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Using the Internet For Bad… or Good?

Just because I’ve never let the idea escape out my fingers doesn’t mean that the thought hasn’t been in my brain.  As the contractor was being a complete dick, telling us that he wasn’t going to correct his mistake and that we were just going to have to live with a doll sink for the rest of our lives, I was thinking,

“I am so going to write about this and post it on the Internet with the name of your company SEOed to infinity.  And everyone who Googles your company will find my scathing review.  And then I’ll write a Yelp review that will make your head spin and give you one-fucking-star since that’s the only amount of stars that would fit in a sink that small.”

But you’ll notice that I didn’t use the name of the contractor nor did I SEO the post to infinity.  Nor have I written a Yelp review.  I wrote about the incident because I needed to vent (and because I was proud of myself for speaking up), but I left the contractor unnamed so he will never be affected by Googling.  It remains only a story.

It would be wrong to negatively affect someone else’s livelihood just because they upset me.  There are proper channels for addressing an issue, and going online to complain about the company in order to get them to bend to my will is not one of them.  And the point is that without dragging the rest of the Internet into our disagreement, we worked it out offline and the company is making good on their mistake.  Plus making that one incident the sum of the whole ignores the gorgeous workmanship the installer has done.

BUT.

I also depend on online reviews to make decisions.  Maybe not for small purchases, but when purchasing large items or lining up service work, I go online to see other people’s experiences. I ignore reviews were it’s a matter of taste such as movies, books, or music.  And with restaurant reviews, I only care about the service and cleanliness knowing that other people may enjoy food I would despise and vice versa.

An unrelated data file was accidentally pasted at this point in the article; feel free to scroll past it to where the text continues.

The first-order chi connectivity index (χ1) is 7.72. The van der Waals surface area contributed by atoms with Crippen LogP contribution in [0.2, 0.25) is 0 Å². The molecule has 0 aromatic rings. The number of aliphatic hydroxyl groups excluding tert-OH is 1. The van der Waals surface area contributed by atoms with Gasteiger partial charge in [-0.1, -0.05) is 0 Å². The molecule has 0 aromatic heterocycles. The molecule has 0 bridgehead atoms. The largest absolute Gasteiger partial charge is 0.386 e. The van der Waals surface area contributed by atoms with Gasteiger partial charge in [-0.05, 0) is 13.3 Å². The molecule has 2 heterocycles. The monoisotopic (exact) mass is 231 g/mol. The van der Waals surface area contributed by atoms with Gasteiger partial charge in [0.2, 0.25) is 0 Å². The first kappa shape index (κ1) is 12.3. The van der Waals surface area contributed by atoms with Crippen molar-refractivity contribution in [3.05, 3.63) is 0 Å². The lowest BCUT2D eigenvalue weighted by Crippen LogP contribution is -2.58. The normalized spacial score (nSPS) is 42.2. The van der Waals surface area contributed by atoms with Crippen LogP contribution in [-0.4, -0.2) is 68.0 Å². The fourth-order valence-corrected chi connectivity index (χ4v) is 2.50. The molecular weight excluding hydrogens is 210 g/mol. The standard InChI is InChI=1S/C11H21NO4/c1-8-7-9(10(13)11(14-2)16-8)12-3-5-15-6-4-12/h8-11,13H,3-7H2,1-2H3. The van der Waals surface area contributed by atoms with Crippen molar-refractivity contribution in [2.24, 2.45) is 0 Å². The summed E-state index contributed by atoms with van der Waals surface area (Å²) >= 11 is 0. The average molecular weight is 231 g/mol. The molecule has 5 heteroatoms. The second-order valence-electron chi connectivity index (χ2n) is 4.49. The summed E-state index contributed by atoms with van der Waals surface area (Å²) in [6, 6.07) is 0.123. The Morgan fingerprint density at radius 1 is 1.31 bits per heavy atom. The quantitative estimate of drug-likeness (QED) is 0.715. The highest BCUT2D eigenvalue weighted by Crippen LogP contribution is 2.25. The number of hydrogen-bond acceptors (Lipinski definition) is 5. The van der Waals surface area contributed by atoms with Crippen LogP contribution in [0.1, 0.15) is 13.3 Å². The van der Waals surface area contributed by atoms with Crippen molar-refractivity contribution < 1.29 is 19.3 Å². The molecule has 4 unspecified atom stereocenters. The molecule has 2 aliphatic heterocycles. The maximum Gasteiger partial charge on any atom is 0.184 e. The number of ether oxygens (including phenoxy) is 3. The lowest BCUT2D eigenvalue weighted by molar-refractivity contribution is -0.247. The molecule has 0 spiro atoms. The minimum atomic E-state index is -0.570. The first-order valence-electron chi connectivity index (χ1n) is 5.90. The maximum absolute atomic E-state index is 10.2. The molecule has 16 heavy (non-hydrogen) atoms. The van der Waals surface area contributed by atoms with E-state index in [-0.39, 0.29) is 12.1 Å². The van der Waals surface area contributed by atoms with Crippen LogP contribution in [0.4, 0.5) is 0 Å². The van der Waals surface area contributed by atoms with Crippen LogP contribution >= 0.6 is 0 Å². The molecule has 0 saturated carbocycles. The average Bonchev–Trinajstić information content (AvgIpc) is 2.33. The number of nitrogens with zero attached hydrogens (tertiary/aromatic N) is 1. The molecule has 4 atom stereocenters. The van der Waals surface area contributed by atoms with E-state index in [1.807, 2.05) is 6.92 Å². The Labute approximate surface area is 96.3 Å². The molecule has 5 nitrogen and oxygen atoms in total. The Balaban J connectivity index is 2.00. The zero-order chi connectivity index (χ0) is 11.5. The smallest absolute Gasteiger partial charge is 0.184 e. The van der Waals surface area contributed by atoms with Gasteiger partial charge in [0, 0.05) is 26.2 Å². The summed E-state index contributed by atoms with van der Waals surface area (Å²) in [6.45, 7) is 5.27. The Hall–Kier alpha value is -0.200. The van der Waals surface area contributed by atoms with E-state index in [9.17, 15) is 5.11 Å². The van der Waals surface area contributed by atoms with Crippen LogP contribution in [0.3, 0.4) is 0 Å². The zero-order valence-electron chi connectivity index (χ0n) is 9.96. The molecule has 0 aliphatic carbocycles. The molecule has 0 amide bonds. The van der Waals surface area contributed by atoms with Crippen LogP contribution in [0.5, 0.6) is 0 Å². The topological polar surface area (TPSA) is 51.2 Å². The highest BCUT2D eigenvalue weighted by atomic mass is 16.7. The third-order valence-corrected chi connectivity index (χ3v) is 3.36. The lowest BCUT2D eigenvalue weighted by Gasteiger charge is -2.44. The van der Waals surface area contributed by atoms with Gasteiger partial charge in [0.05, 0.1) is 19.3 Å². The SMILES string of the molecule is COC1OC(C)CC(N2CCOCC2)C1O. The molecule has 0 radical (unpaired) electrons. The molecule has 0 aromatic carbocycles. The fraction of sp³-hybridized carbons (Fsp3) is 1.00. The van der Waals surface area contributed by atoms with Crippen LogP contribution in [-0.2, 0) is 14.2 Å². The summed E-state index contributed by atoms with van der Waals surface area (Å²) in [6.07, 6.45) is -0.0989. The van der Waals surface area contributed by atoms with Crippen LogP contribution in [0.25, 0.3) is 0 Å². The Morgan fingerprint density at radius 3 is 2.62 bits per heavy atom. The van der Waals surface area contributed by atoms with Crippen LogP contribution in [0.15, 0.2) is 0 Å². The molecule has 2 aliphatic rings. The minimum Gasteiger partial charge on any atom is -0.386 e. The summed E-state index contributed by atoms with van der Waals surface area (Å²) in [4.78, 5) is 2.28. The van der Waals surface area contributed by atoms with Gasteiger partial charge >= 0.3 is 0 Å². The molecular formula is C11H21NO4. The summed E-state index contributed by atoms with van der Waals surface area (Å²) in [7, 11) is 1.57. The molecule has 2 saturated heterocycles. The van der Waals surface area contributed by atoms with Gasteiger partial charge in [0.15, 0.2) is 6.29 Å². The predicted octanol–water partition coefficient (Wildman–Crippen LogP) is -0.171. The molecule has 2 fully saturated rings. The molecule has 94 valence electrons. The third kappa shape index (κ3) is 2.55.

But service-related reviews are so helpful, and I’m grateful when someone goes online and gives their honest opinion.  If it’s negative, well, they may have saved me stress or money.  And if it’s positive, I still go into the experience knowing my mileage may vary, but hopefully it will be similar to the people in the reviews.

So where is the line between warning others of a negative experience and writing online to ruin someone else’s business?  Is it the intention?

Because while I may have rationalized it later to say that I was saving other people from having a negative experience, the reality is that I would be using my online power to get him to fix his mistake or punish his dickishness — a scenario we’ve seen played out daily on social media when people go online to tweet about a negative experience with an airline or appliance dealer or restaurant.  It gets results, but was it the best use of the power of the Internet?  Would we want it done back to ourselves in the future?

And it’s true, it may have saved someone from a negative experience (though not using this company would also keep you from great workmanship, a lovely end product, and a decent price), but if that wasn’t my intention — if it was only a side effect of my actions — should I ever post something like that online?

It’s so hard to know where the line is because I’ve possibly benefited from other people speaking up negatively online, and yet I also know how difficult it is for businesses in this day and age, where word-of-mouth not only spreads in the moment but is Google-able for ages to come, to do their work while shuddering under the silent threat of a bad review.

What do you think of negative reviews, tweets, status updates, or posts, naming a business?  Is it fair for consumers to use the power we have at our disposal — word-of-mouth — to negatively impact a bad business, or should we stick to the old channels of addressing issues offline?

And I do always take online reviews, in general, with a grain of salt knowing that people are much more likely to put out the effort to vent than they are to go say something positive.